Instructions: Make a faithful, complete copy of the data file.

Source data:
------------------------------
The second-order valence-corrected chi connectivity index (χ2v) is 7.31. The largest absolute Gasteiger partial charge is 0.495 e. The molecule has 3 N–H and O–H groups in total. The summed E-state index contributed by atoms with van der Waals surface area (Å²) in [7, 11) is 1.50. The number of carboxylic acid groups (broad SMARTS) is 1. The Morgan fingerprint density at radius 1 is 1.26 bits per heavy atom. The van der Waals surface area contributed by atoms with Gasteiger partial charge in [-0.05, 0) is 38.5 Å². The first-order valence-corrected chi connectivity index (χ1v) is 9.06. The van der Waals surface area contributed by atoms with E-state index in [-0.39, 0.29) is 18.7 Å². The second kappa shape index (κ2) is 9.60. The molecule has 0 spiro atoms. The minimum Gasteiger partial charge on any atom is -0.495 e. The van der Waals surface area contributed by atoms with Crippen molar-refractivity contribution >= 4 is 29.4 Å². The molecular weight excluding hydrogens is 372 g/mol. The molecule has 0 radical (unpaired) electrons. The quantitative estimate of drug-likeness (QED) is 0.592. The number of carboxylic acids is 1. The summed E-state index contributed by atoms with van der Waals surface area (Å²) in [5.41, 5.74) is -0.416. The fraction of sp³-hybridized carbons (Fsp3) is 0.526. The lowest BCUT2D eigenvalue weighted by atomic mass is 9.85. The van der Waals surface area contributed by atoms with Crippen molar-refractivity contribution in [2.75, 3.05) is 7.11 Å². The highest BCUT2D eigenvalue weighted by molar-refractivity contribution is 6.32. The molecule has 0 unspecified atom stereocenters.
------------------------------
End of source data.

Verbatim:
The second-order valence-corrected chi connectivity index (χ2v) is 7.31. The largest absolute Gasteiger partial charge is 0.495 e. The molecule has 3 N–H and O–H groups in total. The summed E-state index contributed by atoms with van der Waals surface area (Å²) in [7, 11) is 1.50. The number of carboxylic acid groups (broad SMARTS) is 1. The Morgan fingerprint density at radius 1 is 1.26 bits per heavy atom. The van der Waals surface area contributed by atoms with Gasteiger partial charge in [-0.05, 0) is 38.5 Å². The first-order valence-corrected chi connectivity index (χ1v) is 9.06. The van der Waals surface area contributed by atoms with E-state index in [-0.39, 0.29) is 18.7 Å². The second kappa shape index (κ2) is 9.60. The molecule has 0 spiro atoms. The minimum Gasteiger partial charge on any atom is -0.495 e. The van der Waals surface area contributed by atoms with Crippen molar-refractivity contribution >= 4 is 29.4 Å². The molecular weight excluding hydrogens is 372 g/mol. The molecule has 0 radical (unpaired) electrons. The quantitative estimate of drug-likeness (QED) is 0.592. The number of carboxylic acids is 1. The summed E-state index contributed by atoms with van der Waals surface area (Å²) in [5.41, 5.74) is -0.416. The fraction of sp³-hybridized carbons (Fsp3) is 0.526. The lowest BCUT2D eigenvalue weighted by atomic mass is 9.85. The van der Waals surface area contributed by atoms with Crippen molar-refractivity contribution in [2.75, 3.05) is 7.11 Å². The highest BCUT2D eigenvalue weighted by molar-refractivity contribution is 6.32. The molecule has 0 unspecified atom stereocenters.